The UK's Office for National Statistics provides by far the best data with which to analyse long-term trends in UK trade. It's current release (accessed March, 2019, on which this site relies) tracks exports and imports with EU and non-EU trade partners back to 1998 for goods, and 1999 for services. By examining data on trade with European Free Trade Association (EFTA) and World Trade Organisation (WTO) partners, by separating out trade with EU Accession States since 2004, and by extracting trad...
The UK car industry's approach to frictionless trade is an enigma. Its principal industry body - the Society of Motor Manufacturers and Traders - argues that any trade barriers would be detrimental to the UK car manufacturing. Yet, seamless trade with the EU delivers a massive £28 billion trade deficit. To see the impact of the Customs Union on the UK car industry, analysts should lift the bonnet on the industry's track record since 1998 – inside and outside the EU....
There’s a difference between what seamless trade with the EU is supposed to achieve in theory and what it's actually achieved in practice. Thanks to historical trade data published by the UK Office for National Statistics (ONS), we now know the difference is huge. By making multiple comparisons in UK, EU and non-EU trade since 1998, it’s possible to judge the UK's record inside Customs Union and Single Market over the past 20 years, and assess the real value of seamless, tariff-free trade with t...
A single assumption underpins all debate on UK’s post-Brexit trade objectives: that trade within the Customs Union and the Single Market delivers real value for UK industry and creates jobs. By eliminating customs duties and import checks, the Customs Union is supposed to facilitate UK’s £423 bn trade in goods with the EU and give UK companies preferential access to EU markets. By creating uniform standards, the Single Market is supposed to ease the cost of regulatory compliance.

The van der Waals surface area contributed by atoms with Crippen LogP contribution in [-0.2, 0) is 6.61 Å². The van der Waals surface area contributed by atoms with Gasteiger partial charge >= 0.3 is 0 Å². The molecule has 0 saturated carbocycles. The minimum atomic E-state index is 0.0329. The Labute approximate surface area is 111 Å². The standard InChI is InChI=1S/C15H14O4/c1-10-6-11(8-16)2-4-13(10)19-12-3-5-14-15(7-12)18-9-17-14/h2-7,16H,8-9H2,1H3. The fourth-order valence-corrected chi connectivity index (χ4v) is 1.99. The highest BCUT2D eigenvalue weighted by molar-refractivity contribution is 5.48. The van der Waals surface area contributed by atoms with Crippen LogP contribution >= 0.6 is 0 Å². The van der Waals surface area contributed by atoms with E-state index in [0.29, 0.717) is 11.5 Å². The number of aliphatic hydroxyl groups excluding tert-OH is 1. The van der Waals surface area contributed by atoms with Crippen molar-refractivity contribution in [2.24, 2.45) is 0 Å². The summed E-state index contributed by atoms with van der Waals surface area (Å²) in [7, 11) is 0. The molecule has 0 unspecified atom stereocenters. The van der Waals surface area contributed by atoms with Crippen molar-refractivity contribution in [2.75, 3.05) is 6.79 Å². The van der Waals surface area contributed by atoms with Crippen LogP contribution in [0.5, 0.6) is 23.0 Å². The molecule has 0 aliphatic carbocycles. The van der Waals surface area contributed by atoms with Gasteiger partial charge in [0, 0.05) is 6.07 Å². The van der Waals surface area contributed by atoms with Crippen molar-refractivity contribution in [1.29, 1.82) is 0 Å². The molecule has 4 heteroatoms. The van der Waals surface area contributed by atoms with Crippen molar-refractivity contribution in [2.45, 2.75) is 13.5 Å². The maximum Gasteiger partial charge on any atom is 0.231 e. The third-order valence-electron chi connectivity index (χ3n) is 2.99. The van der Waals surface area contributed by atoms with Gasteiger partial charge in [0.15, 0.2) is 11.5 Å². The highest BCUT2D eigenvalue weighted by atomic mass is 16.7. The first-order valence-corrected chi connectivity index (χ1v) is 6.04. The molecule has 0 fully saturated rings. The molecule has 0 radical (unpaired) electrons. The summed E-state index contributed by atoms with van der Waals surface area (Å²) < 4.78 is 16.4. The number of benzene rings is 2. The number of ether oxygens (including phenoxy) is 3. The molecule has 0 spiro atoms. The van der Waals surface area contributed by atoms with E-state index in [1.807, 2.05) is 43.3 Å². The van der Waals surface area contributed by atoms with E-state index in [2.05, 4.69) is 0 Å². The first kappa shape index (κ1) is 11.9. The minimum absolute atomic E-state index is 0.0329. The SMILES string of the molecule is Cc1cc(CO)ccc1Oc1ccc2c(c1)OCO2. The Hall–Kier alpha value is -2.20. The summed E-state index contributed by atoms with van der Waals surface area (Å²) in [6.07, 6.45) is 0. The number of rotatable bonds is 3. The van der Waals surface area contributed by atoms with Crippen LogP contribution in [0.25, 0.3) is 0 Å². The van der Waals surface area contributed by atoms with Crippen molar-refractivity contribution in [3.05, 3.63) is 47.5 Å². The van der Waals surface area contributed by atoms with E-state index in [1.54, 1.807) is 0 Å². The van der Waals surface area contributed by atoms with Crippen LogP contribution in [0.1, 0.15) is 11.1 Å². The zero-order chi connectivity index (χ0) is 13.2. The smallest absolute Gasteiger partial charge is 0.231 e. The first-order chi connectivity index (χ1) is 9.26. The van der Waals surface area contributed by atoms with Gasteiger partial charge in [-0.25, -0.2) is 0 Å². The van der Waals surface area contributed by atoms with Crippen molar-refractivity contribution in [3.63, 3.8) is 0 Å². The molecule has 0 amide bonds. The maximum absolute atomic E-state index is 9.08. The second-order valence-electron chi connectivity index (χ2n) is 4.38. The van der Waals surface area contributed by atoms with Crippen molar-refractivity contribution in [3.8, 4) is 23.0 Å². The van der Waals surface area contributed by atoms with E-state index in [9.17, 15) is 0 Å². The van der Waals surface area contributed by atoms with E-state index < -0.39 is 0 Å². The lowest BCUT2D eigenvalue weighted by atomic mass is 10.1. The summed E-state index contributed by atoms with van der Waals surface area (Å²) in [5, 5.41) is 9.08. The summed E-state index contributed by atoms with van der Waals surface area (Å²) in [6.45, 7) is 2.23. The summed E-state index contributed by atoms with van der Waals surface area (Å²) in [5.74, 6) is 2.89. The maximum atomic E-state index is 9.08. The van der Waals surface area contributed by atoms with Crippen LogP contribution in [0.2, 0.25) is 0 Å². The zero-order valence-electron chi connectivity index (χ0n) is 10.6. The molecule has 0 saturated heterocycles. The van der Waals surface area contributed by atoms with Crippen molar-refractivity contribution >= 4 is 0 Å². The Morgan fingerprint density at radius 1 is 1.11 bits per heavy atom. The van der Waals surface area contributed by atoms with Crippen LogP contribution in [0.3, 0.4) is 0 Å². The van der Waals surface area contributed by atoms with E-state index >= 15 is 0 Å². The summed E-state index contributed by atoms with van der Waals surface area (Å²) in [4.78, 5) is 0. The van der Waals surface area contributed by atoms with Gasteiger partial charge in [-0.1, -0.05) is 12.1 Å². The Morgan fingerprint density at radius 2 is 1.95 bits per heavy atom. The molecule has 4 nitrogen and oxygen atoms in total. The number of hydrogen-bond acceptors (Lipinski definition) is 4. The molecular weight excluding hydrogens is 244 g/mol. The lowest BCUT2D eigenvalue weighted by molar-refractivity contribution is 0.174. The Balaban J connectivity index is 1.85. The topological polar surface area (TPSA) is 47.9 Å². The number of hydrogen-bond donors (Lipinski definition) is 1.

In 2017, manufacturing contributed 89% of all UK goods exports, down only fractionally from 91% in 1998. But the composition of UK exports has changed dramatically. Since 1998, exports of computers and electronics have collapsed, and exports to EU – where the collapse occurred – are now worth just 37% of their 1998 value. The big growth in UK exports since 1998 is in motor vehicles (worth £44.9 billion in 2017) , although this growth is predominantly due to sales of luxury v...
The second half of UK’s top-ten export categories comprise: computers & electronics (£27 bn), basic metals (£15.7 bn), food products (£13 bn), electrical equipment (£12 bn) and beverages (£7.8 bn). Together, these sectors contribute 25.1% of UK manufacturing exports, and 80.7% when added to the top five. This means the 20-year trends identified among these top ten sectors hold good for almost three-quarters (72%) of all UK goods exports. And unfortunately for UK’s trade wit...
With 7% annual growth and a pro-business BJP government, India is a fertile prospect for post-Brexit Britain’s trade endeavours. But to avoid rebuff, UK needs to start modestly, tap into India’s development goals, and cultivate natural partnerships in ICT, automotive and health.
India’s US$ 225 billion ICT industry wants better access to UK
Lowering India’s 150% tariff on whisky would send Scotch exports rocketing
Australia’s five-year India trade talks suffer politics-driven setba...
The UK's Department for International Trade (DIT) needs to resolve complex policy questions quickly: should UK pursue Free Trade; should finance take precedence over industry; what protection is UK willing to negotiate away? The faster the UK re-thinks its political economy the better.
Trade negotiators need clear political and commercial objectives
Scotland's £5 billion whisky industry battles high tariffs in India & the Gulf
With just two years to scope out post-Brexit trade deals and limited expertise to hand, UK trade negotiators are in an exceptionally weak bargaining position. But UK could dramatically strengthen its hand by creating a competitive evaluation process for trade deals.
UK could extract best FTA terms by getting countries to compete
Evaluation would make best use of scarce negotiating resources
The EU Single Market stopped being an asset for UK goods exporters a decade ago. Today, UK exports of goods to EU have stalled, imports are surging, and services don’t cover the deficit. The UK's global trade is far healthier — and for good reason.
UK goods exports to EU stalled in 2008
Exports to countries outside the EU are growing quickly
The £85 billion deficit in goods trade with EU worsens by £10 bn every year
The US does a better trade with EU than UK — and th...